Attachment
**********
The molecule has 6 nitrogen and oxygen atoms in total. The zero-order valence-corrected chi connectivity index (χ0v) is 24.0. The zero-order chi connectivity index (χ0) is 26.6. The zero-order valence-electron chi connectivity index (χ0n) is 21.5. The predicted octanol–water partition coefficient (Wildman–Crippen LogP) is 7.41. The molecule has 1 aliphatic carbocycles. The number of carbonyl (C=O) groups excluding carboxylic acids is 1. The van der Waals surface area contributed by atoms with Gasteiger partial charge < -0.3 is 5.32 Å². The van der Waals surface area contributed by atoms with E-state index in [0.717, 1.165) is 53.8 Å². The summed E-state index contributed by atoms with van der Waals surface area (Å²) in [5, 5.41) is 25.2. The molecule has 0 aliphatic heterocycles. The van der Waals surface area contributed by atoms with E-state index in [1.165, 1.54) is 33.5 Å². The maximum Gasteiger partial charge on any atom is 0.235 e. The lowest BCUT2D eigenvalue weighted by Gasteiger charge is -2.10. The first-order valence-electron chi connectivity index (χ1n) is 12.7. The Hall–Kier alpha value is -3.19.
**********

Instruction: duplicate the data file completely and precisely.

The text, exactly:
The molecule has 6 nitrogen and oxygen atoms in total. The zero-order valence-corrected chi connectivity index (χ0v) is 24.0. The zero-order chi connectivity index (χ0) is 26.6. The zero-order valence-electron chi connectivity index (χ0n) is 21.5. The predicted octanol–water partition coefficient (Wildman–Crippen LogP) is 7.41. The molecule has 1 aliphatic carbocycles. The number of carbonyl (C=O) groups excluding carboxylic acids is 1. The van der Waals surface area contributed by atoms with Gasteiger partial charge < -0.3 is 5.32 Å². The van der Waals surface area contributed by atoms with E-state index in [0.717, 1.165) is 53.8 Å². The summed E-state index contributed by atoms with van der Waals surface area (Å²) in [5, 5.41) is 25.2. The molecule has 0 aliphatic heterocycles. The van der Waals surface area contributed by atoms with E-state index in [1.165, 1.54) is 33.5 Å². The maximum Gasteiger partial charge on any atom is 0.235 e. The lowest BCUT2D eigenvalue weighted by Gasteiger charge is -2.10. The first-order valence-electron chi connectivity index (χ1n) is 12.7. The Hall–Kier alpha value is -3.19.